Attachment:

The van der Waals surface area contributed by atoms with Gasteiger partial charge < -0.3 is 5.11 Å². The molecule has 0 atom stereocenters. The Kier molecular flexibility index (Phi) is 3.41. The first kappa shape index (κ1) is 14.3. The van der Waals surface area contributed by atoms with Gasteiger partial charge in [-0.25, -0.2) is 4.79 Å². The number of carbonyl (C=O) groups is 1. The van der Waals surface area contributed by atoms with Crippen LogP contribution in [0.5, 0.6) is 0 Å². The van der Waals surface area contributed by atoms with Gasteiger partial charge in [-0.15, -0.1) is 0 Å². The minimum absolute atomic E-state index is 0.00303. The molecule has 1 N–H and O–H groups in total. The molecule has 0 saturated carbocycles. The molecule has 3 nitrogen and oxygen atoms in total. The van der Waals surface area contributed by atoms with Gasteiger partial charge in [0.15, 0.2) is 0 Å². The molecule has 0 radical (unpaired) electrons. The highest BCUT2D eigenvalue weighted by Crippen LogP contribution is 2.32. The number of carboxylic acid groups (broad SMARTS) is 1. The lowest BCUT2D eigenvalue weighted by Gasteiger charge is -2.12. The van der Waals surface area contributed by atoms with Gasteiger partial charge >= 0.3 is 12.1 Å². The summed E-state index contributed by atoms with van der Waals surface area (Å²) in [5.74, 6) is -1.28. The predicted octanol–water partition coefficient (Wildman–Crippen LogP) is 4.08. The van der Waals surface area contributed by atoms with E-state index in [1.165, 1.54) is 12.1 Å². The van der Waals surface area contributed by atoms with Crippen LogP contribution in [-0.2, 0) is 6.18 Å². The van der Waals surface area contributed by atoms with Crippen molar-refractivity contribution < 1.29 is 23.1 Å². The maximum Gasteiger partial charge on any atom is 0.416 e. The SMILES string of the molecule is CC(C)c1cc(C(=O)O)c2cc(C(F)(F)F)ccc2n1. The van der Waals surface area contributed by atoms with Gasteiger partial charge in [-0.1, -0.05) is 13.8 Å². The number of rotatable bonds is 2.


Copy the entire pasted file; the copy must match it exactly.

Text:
The van der Waals surface area contributed by atoms with Gasteiger partial charge < -0.3 is 5.11 Å². The molecule has 0 atom stereocenters. The Kier molecular flexibility index (Phi) is 3.41. The first kappa shape index (κ1) is 14.3. The van der Waals surface area contributed by atoms with Gasteiger partial charge in [-0.25, -0.2) is 4.79 Å². The number of carbonyl (C=O) groups is 1. The van der Waals surface area contributed by atoms with Crippen LogP contribution in [0.5, 0.6) is 0 Å². The van der Waals surface area contributed by atoms with Gasteiger partial charge in [-0.15, -0.1) is 0 Å². The minimum absolute atomic E-state index is 0.00303. The molecule has 1 N–H and O–H groups in total. The molecule has 0 saturated carbocycles. The molecule has 3 nitrogen and oxygen atoms in total. The van der Waals surface area contributed by atoms with Gasteiger partial charge in [0.15, 0.2) is 0 Å². The molecule has 0 radical (unpaired) electrons. The highest BCUT2D eigenvalue weighted by Crippen LogP contribution is 2.32. The number of carboxylic acid groups (broad SMARTS) is 1. The lowest BCUT2D eigenvalue weighted by Gasteiger charge is -2.12. The van der Waals surface area contributed by atoms with Gasteiger partial charge >= 0.3 is 12.1 Å². The summed E-state index contributed by atoms with van der Waals surface area (Å²) in [5.74, 6) is -1.28. The predicted octanol–water partition coefficient (Wildman–Crippen LogP) is 4.08. The van der Waals surface area contributed by atoms with E-state index in [1.165, 1.54) is 12.1 Å². The van der Waals surface area contributed by atoms with Crippen LogP contribution in [-0.2, 0) is 6.18 Å². The van der Waals surface area contributed by atoms with Crippen molar-refractivity contribution < 1.29 is 23.1 Å². The maximum Gasteiger partial charge on any atom is 0.416 e. The SMILES string of the molecule is CC(C)c1cc(C(=O)O)c2cc(C(F)(F)F)ccc2n1. The van der Waals surface area contributed by atoms with Gasteiger partial charge in [-0.1, -0.05) is 13.8 Å². The number of rotatable bonds is 2.